When I look back at Wesley's first year, the first thing that I see is God's amazing grace.  It is only by the Lord's sustaining hand that I was able to survive 10 doctor's appointments and four trips to the hospital in Wesley's first month (67 appointments, procedures, and hospital visits in the first year and 106 to date), towing along a pump and pumping in doctor's offices, hospital blood drawing stations, and hospital rooms.  It is only by God's powerful grace that he gave me the strength and the self control to eliminate all allergens from my diet for seven months as we sought to identify what Wesley was allergic to.  Those who know me best would know that I have no self control when it comes to food!  It is only by God's sustaining grace that he gave me the ability to pump for eleven months and give Wesley the antibodies he needed to get him through his first winter.  I am so weak, and on my own I would have given up.  I would have lost heart.  But, the Lord was faithful to give his strength to my faint heart; his power to my weakness. As I look back, I am in awe that most days I was not overwhelmed. Most days God gave me the grace to take each day one moment at a time, trusting God for the grace I would need for the next moment.  Thank you Lord!

Wesley & his friend Stellan, the son of a dear friend (taken 1 year ago)

Yet, as I reflect on the Lord's faithfulness to me and to our family, I am amazed that so often when I am overwhelmed or in need of help, I look first to others rather than to the Lord.  Then, when they don't sustain me or help me or strengthen me the way the Lord does, I am hurt by their lack of help or by my perception of their lack of care.  I am quick to judge their motives and slow to show them the same grace that the Lord has shown me.  I was recently reminded by a dear friend who is much farther along on the path of raising a child with special needs, that the bottom line is that my help comes from GOD.  God provides for my needs  - not the church, and not my friends in the church.  God may use my friends, but I need to keep my eyes on Him.  When I need help, I need to go to the Lord first and trust that HE will provide.  And, I need to remember that most people have had very little contact with people with special needs.  In their ignorance, they don't know what to say or how to help.  It is God's kindness to me to put me in situations with others where I can begin to adjust to this truth and learn to trust God in the midst of it all.  And, if God is not providing for me through others, I have to trust that God has called me to walk through a particular trial or season alone.  My circumstances are ordained by God, and I can trust that the Lord is faithful and kind, and he will be faithful to provide for my every need - just as He always has.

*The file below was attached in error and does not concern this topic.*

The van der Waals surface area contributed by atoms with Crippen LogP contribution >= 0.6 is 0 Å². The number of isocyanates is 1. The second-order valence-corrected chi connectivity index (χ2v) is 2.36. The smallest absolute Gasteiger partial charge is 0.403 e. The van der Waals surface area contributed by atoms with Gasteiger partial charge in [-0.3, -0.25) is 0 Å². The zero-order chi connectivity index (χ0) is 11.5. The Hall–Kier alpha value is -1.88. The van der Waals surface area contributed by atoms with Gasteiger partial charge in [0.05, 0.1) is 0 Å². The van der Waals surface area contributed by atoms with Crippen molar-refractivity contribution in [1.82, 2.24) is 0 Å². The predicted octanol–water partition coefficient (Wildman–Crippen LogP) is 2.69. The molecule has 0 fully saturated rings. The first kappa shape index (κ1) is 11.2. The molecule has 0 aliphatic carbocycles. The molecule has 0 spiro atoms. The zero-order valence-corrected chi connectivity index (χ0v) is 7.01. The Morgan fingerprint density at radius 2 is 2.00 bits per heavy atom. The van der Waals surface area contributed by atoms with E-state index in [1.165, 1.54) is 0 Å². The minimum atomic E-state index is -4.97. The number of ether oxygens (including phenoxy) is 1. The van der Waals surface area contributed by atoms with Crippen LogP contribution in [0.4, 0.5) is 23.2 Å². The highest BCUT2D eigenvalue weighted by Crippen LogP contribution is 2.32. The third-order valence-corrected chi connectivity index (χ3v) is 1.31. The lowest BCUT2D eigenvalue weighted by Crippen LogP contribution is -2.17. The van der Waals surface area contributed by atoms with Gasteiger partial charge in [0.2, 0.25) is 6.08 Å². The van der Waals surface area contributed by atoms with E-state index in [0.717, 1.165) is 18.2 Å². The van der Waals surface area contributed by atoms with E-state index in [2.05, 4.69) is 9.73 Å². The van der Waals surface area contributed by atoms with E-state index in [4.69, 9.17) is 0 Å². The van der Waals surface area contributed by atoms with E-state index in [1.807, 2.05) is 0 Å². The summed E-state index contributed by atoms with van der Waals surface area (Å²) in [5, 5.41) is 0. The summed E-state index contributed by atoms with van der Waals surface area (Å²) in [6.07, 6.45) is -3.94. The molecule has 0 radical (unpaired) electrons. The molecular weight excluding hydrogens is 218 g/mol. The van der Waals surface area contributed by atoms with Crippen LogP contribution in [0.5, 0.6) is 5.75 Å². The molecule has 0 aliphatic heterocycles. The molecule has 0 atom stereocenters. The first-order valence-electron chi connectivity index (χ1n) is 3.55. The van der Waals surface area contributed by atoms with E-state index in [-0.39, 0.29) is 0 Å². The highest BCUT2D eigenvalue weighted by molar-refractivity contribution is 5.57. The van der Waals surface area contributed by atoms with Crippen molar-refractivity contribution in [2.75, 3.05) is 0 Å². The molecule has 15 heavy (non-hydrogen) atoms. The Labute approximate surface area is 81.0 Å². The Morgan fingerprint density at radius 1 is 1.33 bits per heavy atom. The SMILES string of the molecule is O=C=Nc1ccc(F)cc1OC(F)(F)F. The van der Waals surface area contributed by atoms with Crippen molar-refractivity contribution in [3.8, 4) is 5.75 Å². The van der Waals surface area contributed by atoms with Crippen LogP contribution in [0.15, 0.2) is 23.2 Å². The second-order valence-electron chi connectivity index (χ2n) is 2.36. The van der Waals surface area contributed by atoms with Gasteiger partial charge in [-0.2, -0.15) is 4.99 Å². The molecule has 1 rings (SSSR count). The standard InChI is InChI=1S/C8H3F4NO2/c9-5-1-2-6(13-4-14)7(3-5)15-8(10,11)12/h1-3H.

This is not to say that I have walked through the last year and a half alone.  God has blessed our family with wonderful friends who have come alongside us, caring for our souls, cleaning our house, and watching Zach during countless doctor's appointments and several surgeries.  But the help we have received from them is help that we have ultimately received from God.  And I am beginning to see that the help that I thought I sometimes needed from them but did not receive was also a kindness from God, to teach me that He is the one who sustains me.  He has used the past 19 months to show me that when I am in need of help, I should first call out to Him.  And when I do, He is ALWAYS faithful to strengthen me, help me and uphold me by His righteous right hand. (Isaiah 41:10)

Psalm 121
"I lift up my eyes to the hills.
From where does my help come?
My help comes from the Lord,
who made heaven and earth.
He will not let your foot be moved;
Behold, he who keeps Israel
will neither slumber nor sleep.
The Lord is your keeper;
the Lord is your shade on your right hand.
The sun shall not strike you by day,
nor the moon by night.
The Lord will keep you from all evil;
he will keep your life.
The Lord will keep
your going out and your coming in
from this time forth and forevermore."